Could a video game multiverse be the next smash hit?

There’s the Marvel Cinematic Universe (MCU) and a DC Extended Universe (DCEU). Is it time for a Smash Bros. Cinematic Universe (SBCU) as well? Others may refer to this as the Nintendo Cinematic Universe (NCU), but Smash Bros. is more than just Nintendo. Smash Bros. refers to the video game, Super Smash Bros., which incorporates several video game characters from other video game companies such as Sega’s Sonic the Hedgehog. Last summer, Detective Pikachu introduced the live-action universe of Pokémon. Now, the release and success of the live-action Sonic the hedgehog film brings hope for the rest of the universe and the video game movie genre as a whole. Sonic the Hedgehog and Detective Pikachu are the highest rated film adaptations of a video game and both rank in the top five of highest-grossing film adaptations of a video game. Who’s next? A Super Mario Bros. animated film set to come out in 2022 and will hopefully receive the same if not better reception.

The movie industry is two for two (we’ll ignore the 1993 Mario
Bros. film) in building the SBCU. However, there is plenty of work that would need to be done before that dream could come to fruition. A SBCU wouldn’t be the first time that a multiverse was established. DC most recently accomplished this with a five-part crossover called “Crisis on Infinite Earths”, which featured a montage of different Earths connecting the characters on television to their counterparts on the big screen and other characters on rival television networks. DC’s crossover took years of preparation in order to build a coherent story. In a similar fashion, Aveng-
ers: Infinity War took 10 years. These colossal crossovers only work when there is a fan-base that gets excited about the individual characters as well as the spectacular scenes of combat. Imagine watching Iron Man for the first time. Then imagine a year later, watching the first Avengers, and Iron Man is suddenly joined by a green monster, a Norse god, and a walking American flag? While Robert Downey Jr.’s portrayal of the billionaire Tony Stark was incredible, the Avengers was only a success because the audience was introduced to the characters of Captain America and Thor prior to the big event. The individual characters not only had their own fans, but also had more depth because the audience remembers who these characters were before Avengers.

Pokémon and Sonic have established themselves, but there’s still an enormous roster of the beloved Nintendo game that needs introduction to the silver screen. Looking at the original Super Smash Bros. roster, there is Mario Bros. (which includes Donkey Kong and Yoshi), Kirby, Star Fox, Metroid (Samus), Pokémon, F-Zero (Captain Falcon), EarthBound (Ness) and of course The Legend of Zelda. The fifth installment Super Smash Bros. series SSB: Ultimate has 80+ characters to choose from. Netflix’s Castlevania, another example of the video game film/television genre success, could easily bring its characters Simon and Richter into the universe should they appear. Sonic wasn’t even part of the first two Super Smash Bros. games, but has made a lasting impact on the movie industry (see Louis Cogan’s article in the previous issue).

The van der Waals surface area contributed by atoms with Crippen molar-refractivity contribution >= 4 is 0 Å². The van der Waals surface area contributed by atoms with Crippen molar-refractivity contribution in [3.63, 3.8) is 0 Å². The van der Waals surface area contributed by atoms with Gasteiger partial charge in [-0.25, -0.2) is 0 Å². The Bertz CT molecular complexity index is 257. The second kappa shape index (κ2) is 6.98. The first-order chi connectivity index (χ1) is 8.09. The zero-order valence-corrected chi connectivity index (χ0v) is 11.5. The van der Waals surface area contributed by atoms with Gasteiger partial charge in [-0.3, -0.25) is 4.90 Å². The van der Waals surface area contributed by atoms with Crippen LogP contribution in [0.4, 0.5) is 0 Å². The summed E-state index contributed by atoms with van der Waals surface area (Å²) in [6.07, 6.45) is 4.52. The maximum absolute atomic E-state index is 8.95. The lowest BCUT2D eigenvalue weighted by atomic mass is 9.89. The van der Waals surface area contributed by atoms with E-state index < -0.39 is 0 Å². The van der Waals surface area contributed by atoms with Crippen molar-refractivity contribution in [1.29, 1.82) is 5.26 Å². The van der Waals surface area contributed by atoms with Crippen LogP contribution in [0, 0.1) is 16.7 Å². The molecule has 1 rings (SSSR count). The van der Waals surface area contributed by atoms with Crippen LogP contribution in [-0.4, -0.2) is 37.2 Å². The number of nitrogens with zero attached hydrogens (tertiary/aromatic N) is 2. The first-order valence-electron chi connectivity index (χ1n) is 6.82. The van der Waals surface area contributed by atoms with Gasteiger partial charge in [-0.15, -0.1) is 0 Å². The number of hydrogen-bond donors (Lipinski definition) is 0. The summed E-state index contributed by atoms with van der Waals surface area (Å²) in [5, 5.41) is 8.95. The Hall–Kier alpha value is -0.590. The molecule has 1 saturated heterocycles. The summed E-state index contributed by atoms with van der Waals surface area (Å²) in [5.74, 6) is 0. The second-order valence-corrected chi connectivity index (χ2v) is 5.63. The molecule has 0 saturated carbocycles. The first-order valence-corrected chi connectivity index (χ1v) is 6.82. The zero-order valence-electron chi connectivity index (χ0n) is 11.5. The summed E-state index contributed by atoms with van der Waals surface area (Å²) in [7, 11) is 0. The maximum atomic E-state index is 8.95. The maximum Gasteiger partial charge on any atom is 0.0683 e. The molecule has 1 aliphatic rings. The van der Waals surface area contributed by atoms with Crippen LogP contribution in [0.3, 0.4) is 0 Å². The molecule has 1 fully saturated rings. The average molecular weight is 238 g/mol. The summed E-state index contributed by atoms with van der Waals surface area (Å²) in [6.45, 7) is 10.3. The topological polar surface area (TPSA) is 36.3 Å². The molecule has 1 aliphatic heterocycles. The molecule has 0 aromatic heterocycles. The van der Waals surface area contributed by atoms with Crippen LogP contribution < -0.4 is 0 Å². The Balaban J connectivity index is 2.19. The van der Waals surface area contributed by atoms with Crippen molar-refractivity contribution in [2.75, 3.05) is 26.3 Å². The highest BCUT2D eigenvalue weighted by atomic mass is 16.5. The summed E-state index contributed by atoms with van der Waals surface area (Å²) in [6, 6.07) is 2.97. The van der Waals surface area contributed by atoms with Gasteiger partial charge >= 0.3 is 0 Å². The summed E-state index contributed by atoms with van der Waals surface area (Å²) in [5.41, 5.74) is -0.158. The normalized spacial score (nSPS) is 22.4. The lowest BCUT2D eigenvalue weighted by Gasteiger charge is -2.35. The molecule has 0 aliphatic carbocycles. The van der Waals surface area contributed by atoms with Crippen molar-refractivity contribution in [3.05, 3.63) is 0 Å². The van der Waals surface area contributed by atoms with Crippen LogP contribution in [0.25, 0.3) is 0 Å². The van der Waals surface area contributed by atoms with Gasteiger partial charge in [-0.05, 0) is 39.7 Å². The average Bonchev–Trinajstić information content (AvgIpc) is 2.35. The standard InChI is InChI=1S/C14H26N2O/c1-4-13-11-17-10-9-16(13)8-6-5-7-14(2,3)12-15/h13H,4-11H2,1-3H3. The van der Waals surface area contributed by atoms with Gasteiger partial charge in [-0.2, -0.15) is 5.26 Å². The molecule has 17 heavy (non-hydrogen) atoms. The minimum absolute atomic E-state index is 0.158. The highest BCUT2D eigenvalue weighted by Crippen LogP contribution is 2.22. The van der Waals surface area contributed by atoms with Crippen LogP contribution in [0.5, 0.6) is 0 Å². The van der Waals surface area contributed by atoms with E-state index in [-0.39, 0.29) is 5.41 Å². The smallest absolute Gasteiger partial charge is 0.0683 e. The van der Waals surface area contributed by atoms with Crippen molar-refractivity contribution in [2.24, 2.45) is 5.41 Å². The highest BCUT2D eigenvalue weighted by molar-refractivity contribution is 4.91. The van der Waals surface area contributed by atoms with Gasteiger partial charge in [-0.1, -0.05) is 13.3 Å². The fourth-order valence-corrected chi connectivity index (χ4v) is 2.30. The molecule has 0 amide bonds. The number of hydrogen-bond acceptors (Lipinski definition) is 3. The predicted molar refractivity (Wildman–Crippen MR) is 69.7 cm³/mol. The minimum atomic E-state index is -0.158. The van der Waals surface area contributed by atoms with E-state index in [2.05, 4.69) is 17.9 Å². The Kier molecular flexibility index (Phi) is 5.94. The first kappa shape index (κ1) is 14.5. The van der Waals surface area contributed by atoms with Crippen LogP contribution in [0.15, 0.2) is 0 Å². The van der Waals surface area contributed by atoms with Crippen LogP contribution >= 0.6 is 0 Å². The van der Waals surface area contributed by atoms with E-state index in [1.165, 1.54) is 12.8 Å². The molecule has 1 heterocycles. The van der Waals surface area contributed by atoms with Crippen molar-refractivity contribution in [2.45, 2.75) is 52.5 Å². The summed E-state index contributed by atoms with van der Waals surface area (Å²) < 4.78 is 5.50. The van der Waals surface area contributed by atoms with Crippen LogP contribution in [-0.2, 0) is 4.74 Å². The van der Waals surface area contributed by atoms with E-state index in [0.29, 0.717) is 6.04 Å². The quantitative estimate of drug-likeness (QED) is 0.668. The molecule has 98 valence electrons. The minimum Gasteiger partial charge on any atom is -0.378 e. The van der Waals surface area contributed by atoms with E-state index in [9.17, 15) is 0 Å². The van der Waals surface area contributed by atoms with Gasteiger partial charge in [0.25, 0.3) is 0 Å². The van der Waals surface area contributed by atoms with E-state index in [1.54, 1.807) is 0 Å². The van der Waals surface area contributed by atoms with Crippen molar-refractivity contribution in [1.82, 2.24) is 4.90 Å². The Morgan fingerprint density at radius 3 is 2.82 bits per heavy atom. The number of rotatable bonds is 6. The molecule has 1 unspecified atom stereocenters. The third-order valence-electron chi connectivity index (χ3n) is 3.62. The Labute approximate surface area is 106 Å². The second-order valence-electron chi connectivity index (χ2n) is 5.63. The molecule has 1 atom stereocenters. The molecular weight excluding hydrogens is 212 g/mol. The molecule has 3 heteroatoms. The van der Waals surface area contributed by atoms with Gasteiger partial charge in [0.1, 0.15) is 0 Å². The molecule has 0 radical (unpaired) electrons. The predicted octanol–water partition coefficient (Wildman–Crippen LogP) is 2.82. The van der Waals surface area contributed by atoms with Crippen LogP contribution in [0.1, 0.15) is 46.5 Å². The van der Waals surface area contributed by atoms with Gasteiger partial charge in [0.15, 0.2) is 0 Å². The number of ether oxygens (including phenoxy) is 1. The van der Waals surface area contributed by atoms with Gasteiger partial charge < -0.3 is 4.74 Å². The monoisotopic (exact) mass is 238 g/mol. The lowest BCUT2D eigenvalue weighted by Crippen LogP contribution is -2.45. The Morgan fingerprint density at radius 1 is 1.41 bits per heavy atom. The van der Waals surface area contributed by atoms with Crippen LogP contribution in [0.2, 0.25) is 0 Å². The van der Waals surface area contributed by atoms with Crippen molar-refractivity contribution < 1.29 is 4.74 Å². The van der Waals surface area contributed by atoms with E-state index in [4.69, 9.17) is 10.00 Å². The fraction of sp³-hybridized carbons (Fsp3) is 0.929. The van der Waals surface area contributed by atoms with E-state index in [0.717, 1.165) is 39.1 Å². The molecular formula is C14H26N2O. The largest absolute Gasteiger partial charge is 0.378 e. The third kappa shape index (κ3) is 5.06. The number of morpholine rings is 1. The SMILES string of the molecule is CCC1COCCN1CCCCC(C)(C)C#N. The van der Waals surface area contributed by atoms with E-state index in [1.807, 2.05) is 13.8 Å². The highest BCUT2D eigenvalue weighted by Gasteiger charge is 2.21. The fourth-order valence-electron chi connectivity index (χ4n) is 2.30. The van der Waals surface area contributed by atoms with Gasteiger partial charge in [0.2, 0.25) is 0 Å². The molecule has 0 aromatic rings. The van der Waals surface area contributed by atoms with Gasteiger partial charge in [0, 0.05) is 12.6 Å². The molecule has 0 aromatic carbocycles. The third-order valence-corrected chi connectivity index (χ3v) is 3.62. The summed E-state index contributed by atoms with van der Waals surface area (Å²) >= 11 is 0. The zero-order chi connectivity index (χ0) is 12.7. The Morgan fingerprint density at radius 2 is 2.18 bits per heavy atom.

Sonic the Hedgehog and Detective Pikachu could seamlessly combine their characters into the same scene because of their similar animation styles. However, the remaining video game characters could prove more difficult to integrate into the same animation style. In the big leagues (aka Avengers level) the MCU is able to seamlessly piece the worlds of different characters together because all of those films have a similar base style and the rest was filled in with CGI. Illumination, the animation studio responsible for Despicable Me, is supposedly working on producing the Mario Bros. film, but given Illumination’s previous work, it seems unlikely that the animation style would mesh well with either Detective Pikachu or Sonic the Hedgehog’s. At the very least, there would be an overhaul of some of the films’ animation style in order to match another. Luckily, Sonic has already introduced the perfect method to combine these universes into one.

The Sonic the Hedgehog film features the infamous blue fur ball travelling at incredible speeds, but the film also features Sonic using his signature gold rings to travel instantaneously across and between planets. So is it that much of a stretch to see those rings level up to travelling between universes? Not at all. The real challenge would be organizing these films into a coherent story. There are bounty hunters, plumbers, several talking animals and more. Logistically, filming a Super Smash Bros. movie may be easier to film than another Avengers because, a crossover film in the SBCU would mostly be CGI. Only the live-action characters would need to film while the remaining cast is sitting in a booth voice-acting their roles. Similarly, neither Detective Pikachu nor Sonic the Hedgehog have RDJ level actors (sorry Ryan Reynolds and Jim Carrey) that have incredibly busy schedules to work around.

Obviously, there are several hoops that Nintendo will need to jump through before a movie is even considered. Most notably, making sure this next Mario Bros. film is successful (fingers crossed). And assuming the video game movie genre continues this positive trend, there is still the planning and detailed writing needed to intertwine the fates of the diversified cast of fighters. Then, the studio can worry about producing those other films like The Legend of Zelda to build what hopefully will become the Smash Bros. Cinematic Universe.



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